Vauxhall was the General Motors U.K. brand from 1925 to 2017. In this series we are looking at one model in the magnificent Vauxhall Heritage Collection representing each decade of the GM era. Our choice for the 1960s is the Vauxhall Viva HA.
After discontinuing the astonishing 10-4 model in 1948, Vauxhall abandoned the small-car market for a decade and a half before returning with the Viva HA. The inspiration for this new compact two-door sedan came from Detroit. At the turn of the 1960s, General Motors had no answer to small European models such as the Ford Anglia, the Renault Dauphine, the Volkswagen Beetle or the innovative front-wheel-drive Mini which were selling well in their home markets and increasingly being imported to the U.S. But Vauxhall had a plan, and that plan was called XP-714.
XP-714 functioned approximately the way a platform does in today’s auto industry, but GM brands had more freedom in how they could use it. Vauxhall was unique in deciding to opt for a transverse engine and front-wheel-drive configuration for what would become the Viva HA, though in fact the production car did not turn out that way. Instead, it used the rear-wheel-drive layout and many components from the first-generation Opel Kadett, which was also derived from the XP-714 program.
Among the Opel components was the four-cylinder engine, which Vauxhall modified extensively. Its intended size at first was 699 cc, but Opel enlarged it to 993 cc for the production Kadett. Vauxhall reckoned this still wasn’t enough, and took it out further to a mighty 1,057 cc. Nevertheless, it was the smallest engine Vauxhall had used in a production car since 1904.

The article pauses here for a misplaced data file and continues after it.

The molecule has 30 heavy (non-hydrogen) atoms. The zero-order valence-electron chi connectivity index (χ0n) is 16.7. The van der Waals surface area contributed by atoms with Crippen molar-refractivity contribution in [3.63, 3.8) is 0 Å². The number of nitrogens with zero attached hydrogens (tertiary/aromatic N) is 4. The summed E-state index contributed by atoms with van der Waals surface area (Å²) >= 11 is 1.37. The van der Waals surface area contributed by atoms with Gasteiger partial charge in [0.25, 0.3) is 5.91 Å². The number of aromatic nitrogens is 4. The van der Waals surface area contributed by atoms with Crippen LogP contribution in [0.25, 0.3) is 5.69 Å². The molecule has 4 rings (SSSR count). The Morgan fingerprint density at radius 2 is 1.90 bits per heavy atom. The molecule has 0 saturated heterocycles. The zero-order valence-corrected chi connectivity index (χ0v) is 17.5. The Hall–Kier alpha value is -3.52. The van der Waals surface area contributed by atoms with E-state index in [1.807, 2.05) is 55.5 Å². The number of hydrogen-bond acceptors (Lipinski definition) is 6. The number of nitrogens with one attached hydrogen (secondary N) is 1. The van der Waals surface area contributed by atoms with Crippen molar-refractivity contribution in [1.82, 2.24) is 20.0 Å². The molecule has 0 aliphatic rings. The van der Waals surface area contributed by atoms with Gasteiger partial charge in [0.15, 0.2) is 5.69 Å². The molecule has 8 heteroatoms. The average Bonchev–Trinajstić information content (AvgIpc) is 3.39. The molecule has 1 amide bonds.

The four-pot produced 50.1 horsepower and 62.3 pound-feet of torque with an 8.5 to 1 compression ratio, and 47.5 horsepower and 58.1 pound-feet of torque with a CR of 7.3 to 1. The 993 cc Opel engine, on a CR of 8.8 to 1, could make 54 horsepower, but it needed more revs to do so, and it produced less torque. The figures seem very modest today, but the lightweight Viva HA had the best power-to-weight ratio in its class, and no rival could match its 0 to 50 mph time of just 13.3 seconds.
The first production car left the Vauxhall factory in Luton on August 14th, 1963. Ten months later, on June 1st, 1964, a Viva HA became the first car to be built at the more northerly Ellesmere Port plant. Customers were offered the choice of two trim levels. The Standard was priced very competitively at just £527 (approximately $13,000 today), while the Deluxe cost £566 ($14,000). Servo-assisted brakes were available for a further £15 ($370).
The white Vauxhall Heritage Collection Viva HA pictured on this page is a Deluxe. This was by far the more popular version, with a tempting range of extra equipment including a wider choice of exterior colors, a chrome strip down each side, full carpeting, extra sound insulation, a front passenger sun shade, a rear ashtray and – most importantly for British motorists – a heater. The even more luxurious SL trim level was introduced in 1965.
Although it was far more conventional than Vauxhall had at first intended, with unadventurous styling even for 1963, the Viva HA was a good, cheap, reliable and reasonably quick car, backed by Vauxhall’s largest and most expensive market campaign to date. It was popular in the U.K., and was also offered in Australia and New Zealand. British models were exported to Canada and sold either with their original name via Buick and Pontiac dealers or as the Envoy Epic from Chevrolet and Oldsmobile dealers. Vauxhall’s commercial arm produced its own version called the Bedford HA, which was in turn converted – by Martin Walter Limited of Folkestone, Kent – into a shooting brake called the Bedford Beagle.
Despite its success, the Viva HA sedan had a very short production life. Vauxhall stopped building it in July 1966, less than three years after it went on sale. It had taken more than four years to get from the launch of the XP-714 program to the completion of the first production car at Luton.
The fate of the Bedford HA was very different. Large British utility companies found the little van so useful that they continued buying it until well the 1980s. Fitted with increasingly large versions of the little Opel engine (latterly measuring 1,256 cc), it outlived not only the Viva HA sedan and its replacement, the Viva HB, but even the third and final HC version, which was discontinued in 1979.
Also in this series: